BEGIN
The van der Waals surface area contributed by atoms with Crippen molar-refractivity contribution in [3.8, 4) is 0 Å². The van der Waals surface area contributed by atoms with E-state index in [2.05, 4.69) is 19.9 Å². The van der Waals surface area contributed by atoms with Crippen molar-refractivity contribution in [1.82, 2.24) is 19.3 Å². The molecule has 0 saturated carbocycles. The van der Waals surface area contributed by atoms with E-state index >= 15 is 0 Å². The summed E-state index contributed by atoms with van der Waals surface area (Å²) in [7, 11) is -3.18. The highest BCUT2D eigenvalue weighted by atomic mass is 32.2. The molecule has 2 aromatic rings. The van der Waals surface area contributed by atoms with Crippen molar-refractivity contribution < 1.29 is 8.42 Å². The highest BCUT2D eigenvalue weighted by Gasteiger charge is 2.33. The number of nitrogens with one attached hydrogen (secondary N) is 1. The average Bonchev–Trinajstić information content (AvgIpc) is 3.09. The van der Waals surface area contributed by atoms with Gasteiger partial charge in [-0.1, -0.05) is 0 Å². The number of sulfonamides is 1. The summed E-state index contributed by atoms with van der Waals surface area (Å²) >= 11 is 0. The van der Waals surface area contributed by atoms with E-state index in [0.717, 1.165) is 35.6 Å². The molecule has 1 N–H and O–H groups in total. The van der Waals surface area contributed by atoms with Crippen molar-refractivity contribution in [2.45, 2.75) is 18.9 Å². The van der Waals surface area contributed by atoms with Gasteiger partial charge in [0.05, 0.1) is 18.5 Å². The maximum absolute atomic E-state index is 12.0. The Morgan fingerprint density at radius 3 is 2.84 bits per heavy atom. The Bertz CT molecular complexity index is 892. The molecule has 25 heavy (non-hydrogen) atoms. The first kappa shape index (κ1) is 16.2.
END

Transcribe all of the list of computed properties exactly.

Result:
The van der Waals surface area contributed by atoms with Crippen molar-refractivity contribution in [3.8, 4) is 0 Å². The van der Waals surface area contributed by atoms with E-state index in [2.05, 4.69) is 19.9 Å². The van der Waals surface area contributed by atoms with Crippen molar-refractivity contribution in [1.82, 2.24) is 19.3 Å². The molecule has 0 saturated carbocycles. The van der Waals surface area contributed by atoms with E-state index >= 15 is 0 Å². The summed E-state index contributed by atoms with van der Waals surface area (Å²) in [7, 11) is -3.18. The highest BCUT2D eigenvalue weighted by atomic mass is 32.2. The molecule has 2 aromatic rings. The van der Waals surface area contributed by atoms with Crippen molar-refractivity contribution < 1.29 is 8.42 Å². The highest BCUT2D eigenvalue weighted by Gasteiger charge is 2.33. The number of nitrogens with one attached hydrogen (secondary N) is 1. The average Bonchev–Trinajstić information content (AvgIpc) is 3.09. The van der Waals surface area contributed by atoms with Gasteiger partial charge in [-0.1, -0.05) is 0 Å². The number of sulfonamides is 1. The summed E-state index contributed by atoms with van der Waals surface area (Å²) >= 11 is 0. The van der Waals surface area contributed by atoms with E-state index in [0.717, 1.165) is 35.6 Å². The molecule has 1 N–H and O–H groups in total. The van der Waals surface area contributed by atoms with Crippen molar-refractivity contribution in [2.45, 2.75) is 18.9 Å². The van der Waals surface area contributed by atoms with Gasteiger partial charge in [0.05, 0.1) is 18.5 Å². The maximum absolute atomic E-state index is 12.0. The Morgan fingerprint density at radius 3 is 2.84 bits per heavy atom. The Bertz CT molecular complexity index is 892. The molecule has 25 heavy (non-hydrogen) atoms. The first kappa shape index (κ1) is 16.2.